ThyssenKrupp AG chairman Gerhard Cromme has resigned from the German steelmaker’s supervisory board after coming under fire for a botched multibillion-euro project in the Americas.
The announcement on Friday was unexpected, coming after a defiant Mr. Cromme had resisted shareholder pressure to step down in January when he admitted at the company’s annual meeting that he had made mistakes that contributed to massive losses.
“The timing is surprising. He could have had it easier had he made this move before the annual general meeting,” said Hans-Christoph Hirt, of Hermes Fund Managers, which had called for change on the supervisory board at the AGM.
Shares in ThyssenKrupp were up 6.4 per cent by the market close.
Mr. Cromme, who turned 70 last month, will leave his post on March 31, after 12 years at the helm of the supervisory board.
He said in a statement that he was stepping down to support “renewal” of the supervisory board. A spokesman for ThyssenKrupp said that he could not yet give any indication of when a new chairman would be appointed.
ThyssenKrupp has been dogged by scandal in recent years and chief executive Heinrich Hiesinger axed half his management board late last year, vowing to put an end to “old boys’ networks.”
Union Investment portfolio manager Ingo Speich said that Mr. Hiesinger, who was brought in by Mr. Cromme two years ago, will need the backing of the next chairman or his reforms could fail.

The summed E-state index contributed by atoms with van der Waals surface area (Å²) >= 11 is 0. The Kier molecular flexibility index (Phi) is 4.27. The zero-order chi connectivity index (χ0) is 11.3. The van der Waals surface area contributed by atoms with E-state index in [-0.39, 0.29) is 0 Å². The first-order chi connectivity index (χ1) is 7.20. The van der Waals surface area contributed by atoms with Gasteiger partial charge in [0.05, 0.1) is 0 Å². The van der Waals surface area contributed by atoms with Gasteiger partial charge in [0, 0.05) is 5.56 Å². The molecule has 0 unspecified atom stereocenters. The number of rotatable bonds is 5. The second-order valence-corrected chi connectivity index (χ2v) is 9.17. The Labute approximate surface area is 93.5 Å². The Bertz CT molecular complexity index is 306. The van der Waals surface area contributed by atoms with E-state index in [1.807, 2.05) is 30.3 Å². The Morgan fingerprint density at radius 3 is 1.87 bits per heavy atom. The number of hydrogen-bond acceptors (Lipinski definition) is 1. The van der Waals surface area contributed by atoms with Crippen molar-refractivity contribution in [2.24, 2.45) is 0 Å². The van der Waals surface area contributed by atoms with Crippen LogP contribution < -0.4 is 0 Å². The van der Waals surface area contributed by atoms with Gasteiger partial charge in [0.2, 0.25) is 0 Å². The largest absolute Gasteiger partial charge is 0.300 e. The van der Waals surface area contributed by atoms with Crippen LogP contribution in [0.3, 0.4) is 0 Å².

Mr. Cromme joined Krupp in 1986 and as chief executive oversaw the steel maker’s mergers with Hoesch and Thyssen. As chairman of the supervisory board he approved major strategic decisions including investments in the Americas.
The Steel Americas project, comprising two steel mills in Brazil and Alabama, cost much more than expected to set up and has generated losses since. CEO Mr. Hiesinger is now trying to sell the mills.
German shareholder rights group DSW said that it welcomed Mr. Cromme’s resignation, though a spokesman added that it was also “a little bit tragic that ‘Mr. Steel’ is leaving the bridge.”
Despite the recent criticism of Mr. Cromme, it was thought unlikely that he would be forced out because he had the backing of Berthold Beitz, the 99-year-old patriarch of ThyssenKrupp’s biggest shareholder.
The Alfried Krupp von Bohlen und Halbach Foundation headed by Mr. Beitz holds 25.3 per cent of the voting rights and has the right to appoint three of the 20 members on the supervisory board.
But ThyssenKrupp said on Friday that Mr. Cromme is also stepping down as vice-chairman of the board of trustees and as a member of the foundation, meaning that Mr. Beitz will have to find a new crown prince as well as a new representative for ThyssenKrupp’s board.
Mr. Cromme also chairs the supervisory board of engineering conglomerate Siemens AG, which declined to comment on his resignation at ThyssenKrupp.
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